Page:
Tuesday, January 27, 2015

Greek elections 2015: a short overview

By Vassilis Paipais


First reactions after such ambiguous and hotly disputed events always hide considerable dangers and possible errors of judgement. Nevertheless, some analysis has to be attempted bearing in mind that many unknowns remain to be seen and many riddles to be solved. The Greek elections are already heralded across Europe as a watershed signalling consequences of enormous proportions for better or worse. The truth usually lies somewhere in the middle. Three things can be said with certainty.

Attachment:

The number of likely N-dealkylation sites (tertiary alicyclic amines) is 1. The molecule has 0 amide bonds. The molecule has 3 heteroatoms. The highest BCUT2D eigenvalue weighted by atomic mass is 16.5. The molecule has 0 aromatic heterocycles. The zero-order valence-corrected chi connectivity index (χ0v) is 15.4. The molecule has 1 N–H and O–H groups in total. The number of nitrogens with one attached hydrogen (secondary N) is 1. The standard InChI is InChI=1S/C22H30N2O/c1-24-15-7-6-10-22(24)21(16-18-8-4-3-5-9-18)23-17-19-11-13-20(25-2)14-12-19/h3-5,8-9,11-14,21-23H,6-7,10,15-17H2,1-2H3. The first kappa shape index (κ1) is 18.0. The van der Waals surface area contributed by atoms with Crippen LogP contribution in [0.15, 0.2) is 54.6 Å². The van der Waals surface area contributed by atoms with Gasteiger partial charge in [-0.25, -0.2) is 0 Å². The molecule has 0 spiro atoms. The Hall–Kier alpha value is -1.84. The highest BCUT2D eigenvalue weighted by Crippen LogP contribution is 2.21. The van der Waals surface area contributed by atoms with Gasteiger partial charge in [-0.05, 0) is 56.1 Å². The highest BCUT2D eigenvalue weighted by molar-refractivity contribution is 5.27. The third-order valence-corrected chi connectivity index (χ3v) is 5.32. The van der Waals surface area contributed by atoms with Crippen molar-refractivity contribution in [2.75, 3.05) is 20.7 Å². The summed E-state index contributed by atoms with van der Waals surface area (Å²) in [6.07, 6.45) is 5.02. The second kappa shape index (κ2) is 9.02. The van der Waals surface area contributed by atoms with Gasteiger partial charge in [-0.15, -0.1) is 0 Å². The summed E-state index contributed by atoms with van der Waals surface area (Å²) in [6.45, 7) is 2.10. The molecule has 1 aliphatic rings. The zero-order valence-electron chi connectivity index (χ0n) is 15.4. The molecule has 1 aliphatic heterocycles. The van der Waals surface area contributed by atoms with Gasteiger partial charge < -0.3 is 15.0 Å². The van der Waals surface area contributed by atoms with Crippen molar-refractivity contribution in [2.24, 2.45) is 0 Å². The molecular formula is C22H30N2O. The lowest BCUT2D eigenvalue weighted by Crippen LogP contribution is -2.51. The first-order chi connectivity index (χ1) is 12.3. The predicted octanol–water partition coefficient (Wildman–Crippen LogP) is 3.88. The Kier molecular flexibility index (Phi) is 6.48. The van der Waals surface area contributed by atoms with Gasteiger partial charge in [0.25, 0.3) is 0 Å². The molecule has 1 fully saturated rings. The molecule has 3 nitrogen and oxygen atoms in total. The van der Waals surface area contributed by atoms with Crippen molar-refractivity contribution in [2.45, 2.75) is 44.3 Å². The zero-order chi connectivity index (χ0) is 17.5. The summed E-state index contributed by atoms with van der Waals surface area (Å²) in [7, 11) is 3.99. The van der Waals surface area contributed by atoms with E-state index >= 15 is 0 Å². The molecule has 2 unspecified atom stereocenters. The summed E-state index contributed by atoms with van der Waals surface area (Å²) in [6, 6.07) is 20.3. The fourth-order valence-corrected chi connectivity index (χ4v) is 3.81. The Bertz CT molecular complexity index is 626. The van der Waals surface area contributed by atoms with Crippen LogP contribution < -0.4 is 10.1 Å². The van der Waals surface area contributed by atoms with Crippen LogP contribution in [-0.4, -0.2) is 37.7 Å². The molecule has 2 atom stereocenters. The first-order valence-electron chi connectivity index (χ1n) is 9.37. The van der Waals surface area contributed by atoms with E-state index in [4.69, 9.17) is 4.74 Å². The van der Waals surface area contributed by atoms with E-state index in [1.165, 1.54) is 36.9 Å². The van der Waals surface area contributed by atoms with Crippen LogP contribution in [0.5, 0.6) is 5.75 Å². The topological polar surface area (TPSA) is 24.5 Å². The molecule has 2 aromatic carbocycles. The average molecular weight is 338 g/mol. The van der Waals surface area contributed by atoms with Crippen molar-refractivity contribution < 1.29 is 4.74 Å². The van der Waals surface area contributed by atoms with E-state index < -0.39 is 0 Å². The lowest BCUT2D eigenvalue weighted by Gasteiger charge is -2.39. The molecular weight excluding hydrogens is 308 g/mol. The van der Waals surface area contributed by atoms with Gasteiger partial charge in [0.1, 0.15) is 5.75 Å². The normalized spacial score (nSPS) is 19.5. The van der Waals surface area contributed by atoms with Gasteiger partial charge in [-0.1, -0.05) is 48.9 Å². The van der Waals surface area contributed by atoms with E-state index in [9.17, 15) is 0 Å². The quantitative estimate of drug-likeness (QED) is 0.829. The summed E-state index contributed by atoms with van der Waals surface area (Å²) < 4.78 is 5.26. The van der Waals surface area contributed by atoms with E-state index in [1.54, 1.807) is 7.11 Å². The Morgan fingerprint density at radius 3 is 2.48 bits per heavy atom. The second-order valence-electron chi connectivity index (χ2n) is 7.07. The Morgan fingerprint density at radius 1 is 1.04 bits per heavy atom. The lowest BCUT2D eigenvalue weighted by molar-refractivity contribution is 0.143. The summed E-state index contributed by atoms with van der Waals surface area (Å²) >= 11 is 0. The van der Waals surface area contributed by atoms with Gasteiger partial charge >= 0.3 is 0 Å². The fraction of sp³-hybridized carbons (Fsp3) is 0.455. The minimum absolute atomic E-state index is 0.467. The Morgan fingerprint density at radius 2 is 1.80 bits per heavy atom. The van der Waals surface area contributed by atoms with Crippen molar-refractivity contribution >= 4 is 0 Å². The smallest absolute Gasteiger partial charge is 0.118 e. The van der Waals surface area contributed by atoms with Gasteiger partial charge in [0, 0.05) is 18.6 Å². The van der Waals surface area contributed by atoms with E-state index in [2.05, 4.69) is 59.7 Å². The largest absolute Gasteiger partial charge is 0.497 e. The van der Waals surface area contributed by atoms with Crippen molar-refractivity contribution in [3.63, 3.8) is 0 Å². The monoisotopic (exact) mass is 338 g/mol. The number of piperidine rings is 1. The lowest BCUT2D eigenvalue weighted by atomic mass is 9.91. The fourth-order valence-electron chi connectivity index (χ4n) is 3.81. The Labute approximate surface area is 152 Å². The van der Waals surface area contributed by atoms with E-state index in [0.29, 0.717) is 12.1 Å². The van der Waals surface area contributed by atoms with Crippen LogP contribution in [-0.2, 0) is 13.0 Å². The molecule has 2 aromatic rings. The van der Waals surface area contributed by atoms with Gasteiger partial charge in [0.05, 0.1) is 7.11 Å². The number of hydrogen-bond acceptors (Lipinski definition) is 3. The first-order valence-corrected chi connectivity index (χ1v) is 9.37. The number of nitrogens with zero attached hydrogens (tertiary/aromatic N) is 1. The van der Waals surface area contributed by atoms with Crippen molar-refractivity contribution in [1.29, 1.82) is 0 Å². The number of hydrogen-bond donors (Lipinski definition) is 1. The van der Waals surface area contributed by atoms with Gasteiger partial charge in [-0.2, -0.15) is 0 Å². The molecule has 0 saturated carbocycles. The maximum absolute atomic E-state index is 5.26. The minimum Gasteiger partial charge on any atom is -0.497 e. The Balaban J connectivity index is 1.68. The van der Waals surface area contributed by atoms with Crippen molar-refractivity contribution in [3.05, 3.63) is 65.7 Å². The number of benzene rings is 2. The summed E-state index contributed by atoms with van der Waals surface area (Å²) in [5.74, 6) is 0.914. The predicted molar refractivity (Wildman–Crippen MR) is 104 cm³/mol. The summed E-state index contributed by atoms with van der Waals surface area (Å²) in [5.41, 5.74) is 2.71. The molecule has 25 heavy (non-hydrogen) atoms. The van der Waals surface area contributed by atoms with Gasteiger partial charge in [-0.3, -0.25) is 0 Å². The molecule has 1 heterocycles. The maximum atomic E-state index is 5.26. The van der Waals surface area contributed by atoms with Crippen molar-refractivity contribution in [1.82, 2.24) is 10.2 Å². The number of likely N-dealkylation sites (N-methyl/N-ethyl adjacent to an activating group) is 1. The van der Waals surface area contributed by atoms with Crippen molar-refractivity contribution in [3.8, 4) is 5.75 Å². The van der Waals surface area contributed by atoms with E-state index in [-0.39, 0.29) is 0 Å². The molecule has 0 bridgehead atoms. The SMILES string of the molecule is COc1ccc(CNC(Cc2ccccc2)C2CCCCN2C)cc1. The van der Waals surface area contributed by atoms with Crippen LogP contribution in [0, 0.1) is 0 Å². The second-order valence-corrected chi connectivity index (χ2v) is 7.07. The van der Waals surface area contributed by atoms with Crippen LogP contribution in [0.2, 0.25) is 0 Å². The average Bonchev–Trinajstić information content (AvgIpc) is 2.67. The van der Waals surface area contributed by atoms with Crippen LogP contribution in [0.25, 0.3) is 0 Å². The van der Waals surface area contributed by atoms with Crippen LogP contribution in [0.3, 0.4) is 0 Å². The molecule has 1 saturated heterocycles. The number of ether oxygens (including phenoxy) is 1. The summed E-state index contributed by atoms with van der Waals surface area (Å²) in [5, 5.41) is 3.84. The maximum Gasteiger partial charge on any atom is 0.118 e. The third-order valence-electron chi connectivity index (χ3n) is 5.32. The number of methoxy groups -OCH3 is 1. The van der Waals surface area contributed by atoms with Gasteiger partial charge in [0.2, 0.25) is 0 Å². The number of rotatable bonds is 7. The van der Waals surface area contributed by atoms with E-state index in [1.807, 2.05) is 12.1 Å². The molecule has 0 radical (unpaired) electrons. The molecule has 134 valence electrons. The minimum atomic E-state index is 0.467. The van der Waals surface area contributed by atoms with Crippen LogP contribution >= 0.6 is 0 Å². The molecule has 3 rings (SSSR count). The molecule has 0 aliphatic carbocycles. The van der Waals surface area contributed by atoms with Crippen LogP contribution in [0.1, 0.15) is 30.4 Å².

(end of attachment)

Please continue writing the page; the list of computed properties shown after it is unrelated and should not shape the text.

First, what has to be granted unambiguously is that, despite the loss of the outright majority in parliament, this is a landslide victory for Syriza which managed to capitalise on the people’s frustration and anger after five stagnant years of brutal austerity. It is not a coincident that electoral support for Syriza cut across the dividing Left-Right fault lines as the Greek population experienced the troika-backed programme as a form of collective punishment. Syriza is now confronted with the challenges of the next day. ‘Re-negotiating’ a new package deal may prove a lot more dangerous than what the party’s masterminds might have initially expected. Even if some breathing space is granted to the new government and a new less burdensome agreement is eventually struck, some version of an austerity programme will have to be put in place possibly renamed as a ‘national reconstruction plan’. If Greece is going to benefit from Draghi’s huge QE scheme, the new government will have to call its revolutionary dreams off for a later stage.